Glory of Bharath  »  Bharatheeya Samskrithi
Atharvana Veda
Atharva means a Purohit. The mantras in the Atharva Veda were brought to light by Rishi Atharvan. This Veda contains many types of mantras designed to ward off evil and hardship and to destroy enemies. Other names of this veda are Brahma Veda, Angiro Veda, Arthaavangiro Veda, Bhaishajya Veda. The Atharva mantras are in prose as well as in verse. In Atharva Veda are found mantras, which pertain to Gods not mentioned in the other Vedas. It is said "Yaatho Rudraassivaathanoraghora Paapa naashinee". That is to say, God is described as having two distinguishable forms - the serene and the terrible. Well, even nature, the concretization of the will power of God, has these two aspects, the mild and the fearful.

The Rishis Atharva and Angiras who visualized the mantras of this Veda have recognized this twin nature of both God and Creation. They appear mild and terrible, in accordance with the credentials of those who experience. But in total effect and in a deeper sense, these mantras are intended to reveal the atma and promote the peace and prosperity of humanity.

Ayam Atma Brahma is the holy declaration of the Atharva veda. It means, "This Atma is Brahman". It implies that the individual self is the untarnished, unaffected witness of the activities of the body-mind complex. Atharva Veda also contains many hymns dealing with creation. The hymn which extols the wonder of creation called the "Prithvi Sooktam" appears in this Veda. The pride of this Veda is that Brahma who supervises the conduct of yagna is representative of Atharva Veda. Prasna, Mundaka and Maandukya Upanishads are part of this Veda.

The Atharva Veda is the first Indic text dealing with medicine. It identifies the causes of disease as living causative agents such as the yatudhana, the kimidin, the krimi or k?mi and the dur?ama. The Atharvans seek to kill them with a variety of incantations or plant based drugs in order to counter the disease The hymn Atharva Veda I.23-24 describes the disease leprosy and recommends the rajani au?adhi for its treatment. From the description of the au?adhi as black branching entity with dusky patches, it is very likely that it is a lichen with antibiotic properties. Thus this veda may be one of the earliest texts to record the uses of the antibiotic agents.

The Atharvaveda also informs about warfare. A variety of devices such as an arrow with a duct for poison (apaskambha) and castor bean poison, poisoned net and hook traps, use of disease spreading insects and smoke screens find a place in the Atharvaveda sa?hita. Several regular and special rituals of the Aryans are a major concern of the Atharva veda, just as in the three other Vedas. The major rituals covered by the AV are marriage in ka??a - XIV and the funeral in ka??a - XVIII.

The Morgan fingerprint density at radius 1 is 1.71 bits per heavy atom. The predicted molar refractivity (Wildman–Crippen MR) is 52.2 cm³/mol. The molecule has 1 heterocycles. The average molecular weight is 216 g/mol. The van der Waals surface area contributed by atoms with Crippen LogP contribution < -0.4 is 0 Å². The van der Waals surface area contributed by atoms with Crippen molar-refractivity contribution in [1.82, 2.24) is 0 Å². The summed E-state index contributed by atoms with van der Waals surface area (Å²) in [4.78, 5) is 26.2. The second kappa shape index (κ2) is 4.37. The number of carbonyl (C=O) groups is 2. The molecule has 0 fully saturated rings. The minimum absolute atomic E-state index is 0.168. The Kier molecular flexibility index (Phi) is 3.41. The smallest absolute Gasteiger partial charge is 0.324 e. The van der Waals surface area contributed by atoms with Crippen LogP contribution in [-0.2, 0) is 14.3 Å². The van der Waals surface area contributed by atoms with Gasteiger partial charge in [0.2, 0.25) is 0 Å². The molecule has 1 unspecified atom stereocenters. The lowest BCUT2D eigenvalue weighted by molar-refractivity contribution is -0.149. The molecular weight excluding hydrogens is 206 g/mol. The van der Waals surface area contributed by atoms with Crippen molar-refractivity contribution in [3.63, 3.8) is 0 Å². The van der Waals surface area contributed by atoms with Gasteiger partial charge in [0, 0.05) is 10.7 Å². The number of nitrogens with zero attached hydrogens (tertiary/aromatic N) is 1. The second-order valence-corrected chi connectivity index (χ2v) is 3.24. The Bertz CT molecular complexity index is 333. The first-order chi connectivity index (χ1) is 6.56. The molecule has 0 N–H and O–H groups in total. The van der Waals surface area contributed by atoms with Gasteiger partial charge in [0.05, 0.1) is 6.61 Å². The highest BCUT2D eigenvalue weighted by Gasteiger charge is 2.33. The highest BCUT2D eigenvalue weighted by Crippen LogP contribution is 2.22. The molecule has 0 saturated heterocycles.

Philosophical excursions are found in books 8-12. One of the most spectacular expressions of philosophical thought is seen in the hymn XII.I, the Hymn to goddess Earth or the P?thivi Sukta used in the Agrayana rite. The foundations of Vai?esika Darsana is expressed in the mantra XII.1.26 in which the 'atoms' (Pa?su) are described forming the stone, the stones agglutinating to form the rocks and the rocks held together to form the Earth. Early pantheistic thought is seen in the hymn X.7 that describes the common thread running through all manifest and non-manifest existence as the ska?bha. This ska?bha is described as what poured out of the Hira?yagarbha that was the precursor of the complex world in a very simple form (X.7.28). (Hira?yagarba = " The golden embryo, from which the Universe was formed.") This Skambha is Indra and Indra is the Skambha which describes all existence.

The hymn also describes a pantheistic nature of the Vedic gods (X.7.38): ska?bha is the heat (tapa?) that spreads through the universe (Bhuvana) as waves of water; the units of this spreading entity are the gods even as branches of one tree. This theme is repeatedly presented in various interpretations in later Hindu philosophies.

The Cara?avyuha (attributed to Shaunaka) lists nine shakhas, or schools, of the Atharva veda:
  1. Paippalada
  2. Stauda
  3. Mauda
  4. Saunakiya
  5. Jajala
  6. Jalada
  7. Kuntap
  8. Brahmavada
  9. Devadarsa
  10. Cara?avaidya
Of these, only the Saunakiya (AVS) and the Paippalada (AVP) recensions have survived. Both have some later additions, but the core Paippalada text is considered earlier than the Saunakiya. Often in corresponding hymns, the two recensions have different verse orders, or each has additional verses not in the other. Sa?hitavidhi, Santikalpa and Nak?atrakalpa are some of the five kalpa texts adduced to the Saunakiya tradition and not separate schools of their own.

Two main post-Samhita texts associated with the AV are the Vaitana Sutra and the Kausika Sutra. The Vaitanasutra deals with the participation of the Atharva veda priest (brahmán) in the Shrauta ritual while the Kausikasutra contains many applications of Atharva veda mantras in healing and magic. This serves the same purpose as the vidhana of the Rigveda and is of great value in studying the application of the Atharva Veda text in Vedic times. Several Upanishads also are associated with the Atharva Veda, but appear to be relatively late additions to the tradition. The most important of these are the mu??aka and the prasna Upanishads. The former contains an important reference to Saunaka, the founder of the Shaunakiya shakha, while the latter is associated with the Paippalada shakha.


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